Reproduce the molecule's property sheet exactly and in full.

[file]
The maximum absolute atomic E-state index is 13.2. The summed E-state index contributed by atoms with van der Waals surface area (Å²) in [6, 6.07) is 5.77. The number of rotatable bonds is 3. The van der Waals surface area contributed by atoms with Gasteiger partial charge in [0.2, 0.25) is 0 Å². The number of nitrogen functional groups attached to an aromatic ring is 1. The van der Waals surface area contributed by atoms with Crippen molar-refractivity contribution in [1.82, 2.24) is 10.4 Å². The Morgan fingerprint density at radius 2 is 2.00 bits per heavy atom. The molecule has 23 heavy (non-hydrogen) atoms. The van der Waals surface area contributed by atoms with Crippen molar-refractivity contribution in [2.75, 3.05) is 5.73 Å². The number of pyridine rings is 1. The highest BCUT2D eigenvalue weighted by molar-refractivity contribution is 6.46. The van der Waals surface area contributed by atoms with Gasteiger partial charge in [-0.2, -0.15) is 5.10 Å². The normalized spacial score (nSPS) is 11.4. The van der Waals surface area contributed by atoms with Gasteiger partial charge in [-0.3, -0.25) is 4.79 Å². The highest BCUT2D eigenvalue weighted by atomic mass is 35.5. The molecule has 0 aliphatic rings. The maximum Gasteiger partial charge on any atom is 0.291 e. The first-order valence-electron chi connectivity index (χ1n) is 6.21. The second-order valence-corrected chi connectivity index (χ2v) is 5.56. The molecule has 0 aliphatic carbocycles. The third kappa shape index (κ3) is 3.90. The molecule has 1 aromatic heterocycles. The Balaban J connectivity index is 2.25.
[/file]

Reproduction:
The maximum absolute atomic E-state index is 13.2. The summed E-state index contributed by atoms with van der Waals surface area (Å²) in [6, 6.07) is 5.77. The number of rotatable bonds is 3. The van der Waals surface area contributed by atoms with Gasteiger partial charge in [0.2, 0.25) is 0 Å². The number of nitrogen functional groups attached to an aromatic ring is 1. The van der Waals surface area contributed by atoms with Crippen molar-refractivity contribution in [1.82, 2.24) is 10.4 Å². The Morgan fingerprint density at radius 2 is 2.00 bits per heavy atom. The molecule has 23 heavy (non-hydrogen) atoms. The van der Waals surface area contributed by atoms with Crippen molar-refractivity contribution in [2.75, 3.05) is 5.73 Å². The number of pyridine rings is 1. The highest BCUT2D eigenvalue weighted by molar-refractivity contribution is 6.46. The van der Waals surface area contributed by atoms with Gasteiger partial charge in [-0.2, -0.15) is 5.10 Å². The normalized spacial score (nSPS) is 11.4. The van der Waals surface area contributed by atoms with Gasteiger partial charge in [-0.3, -0.25) is 4.79 Å². The highest BCUT2D eigenvalue weighted by atomic mass is 35.5. The molecule has 0 aliphatic rings. The maximum Gasteiger partial charge on any atom is 0.291 e. The first-order valence-electron chi connectivity index (χ1n) is 6.21. The second-order valence-corrected chi connectivity index (χ2v) is 5.56. The molecule has 0 aliphatic carbocycles. The third kappa shape index (κ3) is 3.90. The molecule has 1 aromatic heterocycles. The Balaban J connectivity index is 2.25.